Table 4: Mean values of color change of all ceramic specimens after abrasion of the glazed specimens

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Table 5: Mean values of color change of all ceramic specimens after polishing of abraded specimens using Group A and B

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  Discussion Top


Ceramic restorations are considered to be superior due to their shade matching glossy surface that is impervious to oral fluids. Ceramic restorative surfaces are sometimes abraded for occlusal adjustment which results in increased surface roughness, change in color and periodontal damage as well as abrasive wear of opposing dentition.[8]

As an alternative to glazing abraded restorations can regain smooth surface and shade through various finishing and polishing techniques.[15] Hence, it becomes imperative to evaluate the effectiveness of various ceramic polishing systems on the surface texture and color of the conventional and newer ceramic systems.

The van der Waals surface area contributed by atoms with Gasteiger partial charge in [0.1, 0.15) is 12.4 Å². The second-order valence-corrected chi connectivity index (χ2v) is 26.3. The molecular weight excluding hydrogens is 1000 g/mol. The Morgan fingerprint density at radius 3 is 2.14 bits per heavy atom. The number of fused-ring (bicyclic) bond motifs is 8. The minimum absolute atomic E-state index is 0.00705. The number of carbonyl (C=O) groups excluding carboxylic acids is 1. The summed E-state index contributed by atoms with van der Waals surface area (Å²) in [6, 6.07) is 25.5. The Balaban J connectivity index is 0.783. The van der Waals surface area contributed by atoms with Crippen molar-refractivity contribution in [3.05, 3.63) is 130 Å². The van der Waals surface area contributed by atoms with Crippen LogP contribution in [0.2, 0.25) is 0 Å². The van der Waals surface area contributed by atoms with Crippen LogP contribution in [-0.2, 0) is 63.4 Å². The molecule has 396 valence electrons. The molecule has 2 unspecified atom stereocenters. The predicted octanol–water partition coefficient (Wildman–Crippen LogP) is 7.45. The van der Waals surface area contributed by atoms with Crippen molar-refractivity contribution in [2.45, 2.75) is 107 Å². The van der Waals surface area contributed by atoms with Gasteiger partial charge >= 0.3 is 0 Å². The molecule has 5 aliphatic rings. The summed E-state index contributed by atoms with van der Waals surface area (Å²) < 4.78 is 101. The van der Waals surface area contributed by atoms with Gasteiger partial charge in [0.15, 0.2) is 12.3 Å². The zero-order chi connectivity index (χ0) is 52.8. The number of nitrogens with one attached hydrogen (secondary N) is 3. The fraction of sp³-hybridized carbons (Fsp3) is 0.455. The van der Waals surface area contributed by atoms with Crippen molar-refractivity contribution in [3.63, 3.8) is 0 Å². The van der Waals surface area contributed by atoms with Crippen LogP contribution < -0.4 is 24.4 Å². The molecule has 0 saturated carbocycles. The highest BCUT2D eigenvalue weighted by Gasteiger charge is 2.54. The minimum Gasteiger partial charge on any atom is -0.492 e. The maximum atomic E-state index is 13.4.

After abrasion of specimens, the surface roughness values increased in our study. Martin et al.[16] also found similar results, that mechanical alteration of porcelain surface increases the surface roughness as compared to glazed and polished specimens.

Quantitative analysis by surface roughness was accompanied by qualitative analysis by scanning electron microscopy (SEM) for this study. The profilometer and SEM verified that the smoothest porcelain surfaces were obtained after polishing. In studies conducted by Scherer et al.,[17] Haywood et al.,[18] Grieve et al.,[19] Klausner et al,[20] Scurria et al.[21] Amaya Pjeras et al.,[22] Sarac et al.[23] polishing porcelain mechanically produced a surface that is as smooth as glazed porcelain. However, in our study, we found mechanical polishing of feldsapthic, pressable, and CAD/CAM porcelain using pearl finish polishing paste and Soflex discs could produce a surface which was smoother than the glazed specimens.

In our study, pearl finish polishing paste (diamond paste) and Soflex discs were compared for their effectiveness and the former appears to be more superior but not to a significant level. The findings with respect diamond polishing paste were similar to the study conducted by Grieve et al.[19] Camacho et al.[24] where they found diamond polishing paste to be more effective than other techniques when used with an appropriate vehicle.